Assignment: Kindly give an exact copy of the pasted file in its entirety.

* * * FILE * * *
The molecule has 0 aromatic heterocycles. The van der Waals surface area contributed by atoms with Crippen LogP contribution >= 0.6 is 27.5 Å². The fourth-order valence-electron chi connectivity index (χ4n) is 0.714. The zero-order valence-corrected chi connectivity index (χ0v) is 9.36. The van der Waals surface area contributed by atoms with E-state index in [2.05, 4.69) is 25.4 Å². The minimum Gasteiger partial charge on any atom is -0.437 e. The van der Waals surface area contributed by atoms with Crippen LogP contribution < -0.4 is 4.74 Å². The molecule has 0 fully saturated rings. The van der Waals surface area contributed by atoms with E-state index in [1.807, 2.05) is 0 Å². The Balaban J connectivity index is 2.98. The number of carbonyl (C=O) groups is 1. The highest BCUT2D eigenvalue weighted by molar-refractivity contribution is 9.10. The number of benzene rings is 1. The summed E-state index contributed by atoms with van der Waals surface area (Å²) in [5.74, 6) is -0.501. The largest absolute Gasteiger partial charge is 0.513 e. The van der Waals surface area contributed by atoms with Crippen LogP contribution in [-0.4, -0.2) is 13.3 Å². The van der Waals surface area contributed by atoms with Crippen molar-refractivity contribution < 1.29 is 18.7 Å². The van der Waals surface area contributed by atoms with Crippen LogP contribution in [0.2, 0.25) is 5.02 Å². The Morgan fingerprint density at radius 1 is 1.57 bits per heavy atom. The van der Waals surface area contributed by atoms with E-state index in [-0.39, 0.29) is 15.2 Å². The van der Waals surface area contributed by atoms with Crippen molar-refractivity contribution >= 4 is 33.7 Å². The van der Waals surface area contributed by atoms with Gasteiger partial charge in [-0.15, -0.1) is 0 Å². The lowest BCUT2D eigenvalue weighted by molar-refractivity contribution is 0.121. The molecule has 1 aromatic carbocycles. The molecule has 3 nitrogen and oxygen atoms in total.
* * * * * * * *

The molecule has 0 aromatic heterocycles. The van der Waals surface area contributed by atoms with Crippen LogP contribution >= 0.6 is 27.5 Å². The fourth-order valence-electron chi connectivity index (χ4n) is 0.714. The zero-order valence-corrected chi connectivity index (χ0v) is 9.36. The van der Waals surface area contributed by atoms with E-state index in [2.05, 4.69) is 25.4 Å². The minimum Gasteiger partial charge on any atom is -0.437 e. The van der Waals surface area contributed by atoms with Crippen LogP contribution < -0.4 is 4.74 Å². The molecule has 0 fully saturated rings. The van der Waals surface area contributed by atoms with E-state index in [1.807, 2.05) is 0 Å². The Balaban J connectivity index is 2.98. The number of carbonyl (C=O) groups is 1. The highest BCUT2D eigenvalue weighted by molar-refractivity contribution is 9.10. The number of benzene rings is 1. The summed E-state index contributed by atoms with van der Waals surface area (Å²) in [5.74, 6) is -0.501. The largest absolute Gasteiger partial charge is 0.513 e. The van der Waals surface area contributed by atoms with Crippen LogP contribution in [-0.4, -0.2) is 13.3 Å². The van der Waals surface area contributed by atoms with Crippen molar-refractivity contribution < 1.29 is 18.7 Å². The van der Waals surface area contributed by atoms with Crippen LogP contribution in [0.2, 0.25) is 5.02 Å². The Morgan fingerprint density at radius 1 is 1.57 bits per heavy atom. The van der Waals surface area contributed by atoms with E-state index in [-0.39, 0.29) is 15.2 Å². The van der Waals surface area contributed by atoms with Crippen molar-refractivity contribution >= 4 is 33.7 Å². The van der Waals surface area contributed by atoms with Gasteiger partial charge in [-0.15, -0.1) is 0 Å². The lowest BCUT2D eigenvalue weighted by molar-refractivity contribution is 0.121. The molecule has 1 aromatic carbocycles. The molecule has 3 nitrogen and oxygen atoms in total.